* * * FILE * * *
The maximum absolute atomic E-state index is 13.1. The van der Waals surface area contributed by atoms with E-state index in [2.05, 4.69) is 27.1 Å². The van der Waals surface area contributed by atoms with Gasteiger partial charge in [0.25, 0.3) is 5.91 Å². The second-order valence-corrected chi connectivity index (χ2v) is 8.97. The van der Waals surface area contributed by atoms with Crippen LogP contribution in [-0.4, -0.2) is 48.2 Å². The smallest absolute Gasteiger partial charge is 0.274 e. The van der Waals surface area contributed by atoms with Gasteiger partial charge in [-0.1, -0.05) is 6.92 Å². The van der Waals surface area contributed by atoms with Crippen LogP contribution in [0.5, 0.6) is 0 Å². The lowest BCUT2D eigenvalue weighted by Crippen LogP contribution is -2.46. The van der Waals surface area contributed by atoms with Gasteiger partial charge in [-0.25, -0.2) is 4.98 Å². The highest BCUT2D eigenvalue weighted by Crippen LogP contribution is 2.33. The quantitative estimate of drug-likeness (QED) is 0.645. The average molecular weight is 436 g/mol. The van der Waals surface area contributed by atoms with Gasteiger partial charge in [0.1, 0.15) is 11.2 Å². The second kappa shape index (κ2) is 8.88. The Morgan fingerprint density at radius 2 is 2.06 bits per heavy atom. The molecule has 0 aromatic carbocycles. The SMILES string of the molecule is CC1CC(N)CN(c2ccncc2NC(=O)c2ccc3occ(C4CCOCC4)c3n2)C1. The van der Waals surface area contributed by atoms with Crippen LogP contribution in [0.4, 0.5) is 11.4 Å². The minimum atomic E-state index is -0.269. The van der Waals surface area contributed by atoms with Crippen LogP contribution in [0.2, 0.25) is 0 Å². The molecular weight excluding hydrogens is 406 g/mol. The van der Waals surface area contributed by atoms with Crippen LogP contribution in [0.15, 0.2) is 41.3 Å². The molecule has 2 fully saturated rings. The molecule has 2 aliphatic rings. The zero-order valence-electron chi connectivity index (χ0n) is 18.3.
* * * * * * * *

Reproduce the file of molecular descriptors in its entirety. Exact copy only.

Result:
The maximum absolute atomic E-state index is 13.1. The van der Waals surface area contributed by atoms with E-state index in [2.05, 4.69) is 27.1 Å². The van der Waals surface area contributed by atoms with Gasteiger partial charge in [0.25, 0.3) is 5.91 Å². The second-order valence-corrected chi connectivity index (χ2v) is 8.97. The van der Waals surface area contributed by atoms with Crippen LogP contribution in [-0.4, -0.2) is 48.2 Å². The smallest absolute Gasteiger partial charge is 0.274 e. The van der Waals surface area contributed by atoms with Gasteiger partial charge in [-0.1, -0.05) is 6.92 Å². The van der Waals surface area contributed by atoms with Crippen LogP contribution in [0.5, 0.6) is 0 Å². The lowest BCUT2D eigenvalue weighted by Crippen LogP contribution is -2.46. The van der Waals surface area contributed by atoms with Gasteiger partial charge in [-0.25, -0.2) is 4.98 Å². The highest BCUT2D eigenvalue weighted by Crippen LogP contribution is 2.33. The quantitative estimate of drug-likeness (QED) is 0.645. The average molecular weight is 436 g/mol. The van der Waals surface area contributed by atoms with Gasteiger partial charge in [0.1, 0.15) is 11.2 Å². The second kappa shape index (κ2) is 8.88. The Morgan fingerprint density at radius 2 is 2.06 bits per heavy atom. The molecule has 0 aromatic carbocycles. The SMILES string of the molecule is CC1CC(N)CN(c2ccncc2NC(=O)c2ccc3occ(C4CCOCC4)c3n2)C1. The van der Waals surface area contributed by atoms with Crippen LogP contribution in [0.4, 0.5) is 11.4 Å². The minimum atomic E-state index is -0.269. The van der Waals surface area contributed by atoms with Crippen LogP contribution in [0.2, 0.25) is 0 Å². The molecular weight excluding hydrogens is 406 g/mol. The van der Waals surface area contributed by atoms with Crippen LogP contribution in [0.15, 0.2) is 41.3 Å². The molecule has 2 fully saturated rings. The molecule has 2 aliphatic rings. The zero-order valence-electron chi connectivity index (χ0n) is 18.3.